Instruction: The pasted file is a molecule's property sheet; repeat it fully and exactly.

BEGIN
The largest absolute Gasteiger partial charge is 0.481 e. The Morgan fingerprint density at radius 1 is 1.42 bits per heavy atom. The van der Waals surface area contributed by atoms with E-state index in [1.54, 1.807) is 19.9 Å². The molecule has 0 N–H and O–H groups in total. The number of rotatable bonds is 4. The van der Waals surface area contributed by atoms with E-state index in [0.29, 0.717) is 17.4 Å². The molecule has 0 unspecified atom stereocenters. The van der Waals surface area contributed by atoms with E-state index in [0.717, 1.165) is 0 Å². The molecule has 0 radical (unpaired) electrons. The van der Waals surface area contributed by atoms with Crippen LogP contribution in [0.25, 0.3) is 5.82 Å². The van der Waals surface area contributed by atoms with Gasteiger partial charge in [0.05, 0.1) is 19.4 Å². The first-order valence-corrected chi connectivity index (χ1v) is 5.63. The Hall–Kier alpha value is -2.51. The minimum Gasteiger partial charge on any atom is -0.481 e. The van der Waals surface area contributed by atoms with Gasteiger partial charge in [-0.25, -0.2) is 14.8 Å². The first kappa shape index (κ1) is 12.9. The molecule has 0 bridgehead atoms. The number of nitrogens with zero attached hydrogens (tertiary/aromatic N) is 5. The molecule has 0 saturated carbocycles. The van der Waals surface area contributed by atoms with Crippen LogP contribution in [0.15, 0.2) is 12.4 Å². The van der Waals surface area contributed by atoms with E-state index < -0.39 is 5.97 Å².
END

The largest absolute Gasteiger partial charge is 0.481 e. The Morgan fingerprint density at radius 1 is 1.42 bits per heavy atom. The van der Waals surface area contributed by atoms with E-state index in [1.54, 1.807) is 19.9 Å². The molecule has 0 N–H and O–H groups in total. The number of rotatable bonds is 4. The van der Waals surface area contributed by atoms with E-state index in [0.29, 0.717) is 17.4 Å². The molecule has 0 unspecified atom stereocenters. The van der Waals surface area contributed by atoms with E-state index in [0.717, 1.165) is 0 Å². The molecule has 0 radical (unpaired) electrons. The van der Waals surface area contributed by atoms with Crippen LogP contribution in [0.25, 0.3) is 5.82 Å². The van der Waals surface area contributed by atoms with Gasteiger partial charge in [0.05, 0.1) is 19.4 Å². The first-order valence-corrected chi connectivity index (χ1v) is 5.63. The Hall–Kier alpha value is -2.51. The minimum Gasteiger partial charge on any atom is -0.481 e. The van der Waals surface area contributed by atoms with Gasteiger partial charge in [-0.25, -0.2) is 14.8 Å². The first kappa shape index (κ1) is 12.9. The molecule has 0 bridgehead atoms. The number of nitrogens with zero attached hydrogens (tertiary/aromatic N) is 5. The molecule has 0 saturated carbocycles. The van der Waals surface area contributed by atoms with Crippen LogP contribution in [0.15, 0.2) is 12.4 Å². The van der Waals surface area contributed by atoms with E-state index < -0.39 is 5.97 Å².